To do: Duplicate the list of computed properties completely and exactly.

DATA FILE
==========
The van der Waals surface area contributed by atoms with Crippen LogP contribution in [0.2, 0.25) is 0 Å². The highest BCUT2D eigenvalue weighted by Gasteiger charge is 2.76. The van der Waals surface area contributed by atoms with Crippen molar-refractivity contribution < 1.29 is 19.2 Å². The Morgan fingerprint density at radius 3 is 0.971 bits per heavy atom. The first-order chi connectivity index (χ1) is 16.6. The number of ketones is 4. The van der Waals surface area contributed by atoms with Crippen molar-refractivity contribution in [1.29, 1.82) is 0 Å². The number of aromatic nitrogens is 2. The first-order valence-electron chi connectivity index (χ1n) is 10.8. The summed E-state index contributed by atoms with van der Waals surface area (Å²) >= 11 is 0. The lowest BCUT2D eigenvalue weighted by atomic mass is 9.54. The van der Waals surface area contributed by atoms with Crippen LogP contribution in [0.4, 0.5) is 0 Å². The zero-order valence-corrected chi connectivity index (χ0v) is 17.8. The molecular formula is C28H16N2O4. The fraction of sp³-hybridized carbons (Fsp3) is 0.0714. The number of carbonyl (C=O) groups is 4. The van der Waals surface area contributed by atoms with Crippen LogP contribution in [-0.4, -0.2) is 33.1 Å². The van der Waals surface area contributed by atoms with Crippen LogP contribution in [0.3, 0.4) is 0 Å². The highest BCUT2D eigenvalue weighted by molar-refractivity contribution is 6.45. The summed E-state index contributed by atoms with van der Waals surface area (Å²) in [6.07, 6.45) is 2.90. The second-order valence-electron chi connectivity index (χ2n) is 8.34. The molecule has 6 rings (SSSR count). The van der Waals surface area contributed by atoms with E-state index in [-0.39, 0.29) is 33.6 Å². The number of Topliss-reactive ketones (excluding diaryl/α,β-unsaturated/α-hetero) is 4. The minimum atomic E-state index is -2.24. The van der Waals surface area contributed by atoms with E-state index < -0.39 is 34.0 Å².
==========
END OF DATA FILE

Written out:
The van der Waals surface area contributed by atoms with Crippen LogP contribution in [0.2, 0.25) is 0 Å². The highest BCUT2D eigenvalue weighted by Gasteiger charge is 2.76. The van der Waals surface area contributed by atoms with Crippen molar-refractivity contribution < 1.29 is 19.2 Å². The Morgan fingerprint density at radius 3 is 0.971 bits per heavy atom. The first-order chi connectivity index (χ1) is 16.6. The number of ketones is 4. The van der Waals surface area contributed by atoms with Crippen molar-refractivity contribution in [1.29, 1.82) is 0 Å². The number of aromatic nitrogens is 2. The first-order valence-electron chi connectivity index (χ1n) is 10.8. The summed E-state index contributed by atoms with van der Waals surface area (Å²) >= 11 is 0. The lowest BCUT2D eigenvalue weighted by atomic mass is 9.54. The van der Waals surface area contributed by atoms with Crippen LogP contribution in [0.4, 0.5) is 0 Å². The zero-order valence-corrected chi connectivity index (χ0v) is 17.8. The molecular formula is C28H16N2O4. The fraction of sp³-hybridized carbons (Fsp3) is 0.0714. The number of carbonyl (C=O) groups is 4. The van der Waals surface area contributed by atoms with Crippen LogP contribution in [-0.4, -0.2) is 33.1 Å². The van der Waals surface area contributed by atoms with Crippen LogP contribution in [0.3, 0.4) is 0 Å². The highest BCUT2D eigenvalue weighted by molar-refractivity contribution is 6.45. The summed E-state index contributed by atoms with van der Waals surface area (Å²) in [6.07, 6.45) is 2.90. The second-order valence-electron chi connectivity index (χ2n) is 8.34. The molecule has 6 rings (SSSR count). The van der Waals surface area contributed by atoms with E-state index in [-0.39, 0.29) is 33.6 Å². The number of Topliss-reactive ketones (excluding diaryl/α,β-unsaturated/α-hetero) is 4. The minimum atomic E-state index is -2.24. The van der Waals surface area contributed by atoms with E-state index < -0.39 is 34.0 Å².